Tuesday, November 16, 2010 Columbia, MO
By David Rosman
In late October, word came down that the Crystal Cathedral Ministries, of Garden Grove California, was filing for bankruptcy. The ministry of Dr. Robert H. Schuller is in deep financial trouble, over $48 million worth of trouble. Yet with more than 10,000 parishioners, plus over 2,000,000 who tune into the “Power Hour” every Sunday, Schuller could not make financial ends meet. It is unfortunate, as with any nonprofit, and sorrowful that protection by the bankruptcy courts is the only way to survive.
Yes, I am sure there is more to the story, but this is not meant to be a discussion of nonprofit financing. It is about a branch of American Christianity that should start believers to question their leadership.
There are two Christian groups that seem to make a lot of noise. The first is the Rapture or Apocalyptic Christians.
Nicholas Guyatt, British author and religious scholar, defined this branch of Christianity for Reuters in 2007. “If the world ends then another one begins. Everything collapses and then you have this seven-year period where an evil world leader known as the anti-Christ takes over and is succeeded by Jesus Christ coming back down … and then there’s going to be a thousand years of peace and happiness.”
The second is commonly denoted as “Prosperity Christians.” As the name implies, this group believes that good things will come to those who believe. The reward in this life may be wealth in terms of finances, personal success, a good life and so on. But mostly financial.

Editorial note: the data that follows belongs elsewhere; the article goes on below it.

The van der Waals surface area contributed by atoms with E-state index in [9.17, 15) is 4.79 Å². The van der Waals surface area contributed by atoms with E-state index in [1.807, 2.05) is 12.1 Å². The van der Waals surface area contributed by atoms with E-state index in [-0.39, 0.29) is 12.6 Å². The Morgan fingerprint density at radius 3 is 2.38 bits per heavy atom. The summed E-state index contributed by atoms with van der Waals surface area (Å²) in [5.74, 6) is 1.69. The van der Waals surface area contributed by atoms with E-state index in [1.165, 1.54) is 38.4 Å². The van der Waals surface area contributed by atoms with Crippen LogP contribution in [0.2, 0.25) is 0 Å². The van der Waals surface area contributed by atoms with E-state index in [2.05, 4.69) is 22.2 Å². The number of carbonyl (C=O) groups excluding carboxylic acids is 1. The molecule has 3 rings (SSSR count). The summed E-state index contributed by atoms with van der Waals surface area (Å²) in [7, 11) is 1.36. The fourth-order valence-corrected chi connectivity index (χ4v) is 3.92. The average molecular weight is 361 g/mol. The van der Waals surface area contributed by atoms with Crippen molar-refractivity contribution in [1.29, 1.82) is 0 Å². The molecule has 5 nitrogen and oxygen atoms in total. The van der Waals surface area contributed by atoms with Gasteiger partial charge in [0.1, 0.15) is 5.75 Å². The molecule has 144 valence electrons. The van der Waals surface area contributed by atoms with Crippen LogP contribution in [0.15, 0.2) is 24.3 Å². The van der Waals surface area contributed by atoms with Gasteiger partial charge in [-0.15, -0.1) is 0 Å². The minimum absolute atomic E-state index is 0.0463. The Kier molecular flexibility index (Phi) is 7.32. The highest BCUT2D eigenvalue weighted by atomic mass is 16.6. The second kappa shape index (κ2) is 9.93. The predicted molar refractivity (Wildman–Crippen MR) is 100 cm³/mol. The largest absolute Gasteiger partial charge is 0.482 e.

Schuller’s ministry gave the appearance of a “prosperity” ministry, one that believes that one’s strong Christian faith will bring one wealth financially, personally and spiritually. I respect Schuller for his ministry, but not for the extravagance of the church or of the healing by prayer campaign he promotes on his televised ministry, Hour of Power, or his Web site. Those, in my humble opinion, are chicanery, as the snake oil remedies of the past, there only to make money.
Schuller has never been accused with scandal, though his purported leaving the church in retirement was a bit premature. The Money Times, reported in July 2010 that such rumors were quickly silenced by his daughter, Shelia Coleman. The Times said, “On Sunday several reports from different tabloids spread across the media and the internet stated that the 83-year-old Schuller, who serves as host of the long-running ‘Hour of Power’ televangelist program, will retire after 55 years in the pulpit.
“But Crystal Cathedral’s senior pastor and Schuller’s daughter Sheila Coleman expressed outrage over her father’s retirement reports, insisting he will not be leaving the church.”
The Fort Wayne Indiana News-Sentinel’s Kevin Leininger wrote about the church’s downfall, “‘God helps those who help themselves,’ Benjamin Franklin and others have observed…. But that is a philosophy, not a faith – and certainly not the Christian faith…” Yet many, maybe too many, believe that it is God’s plan that the reward for unquestioned faith is riches beyond their means.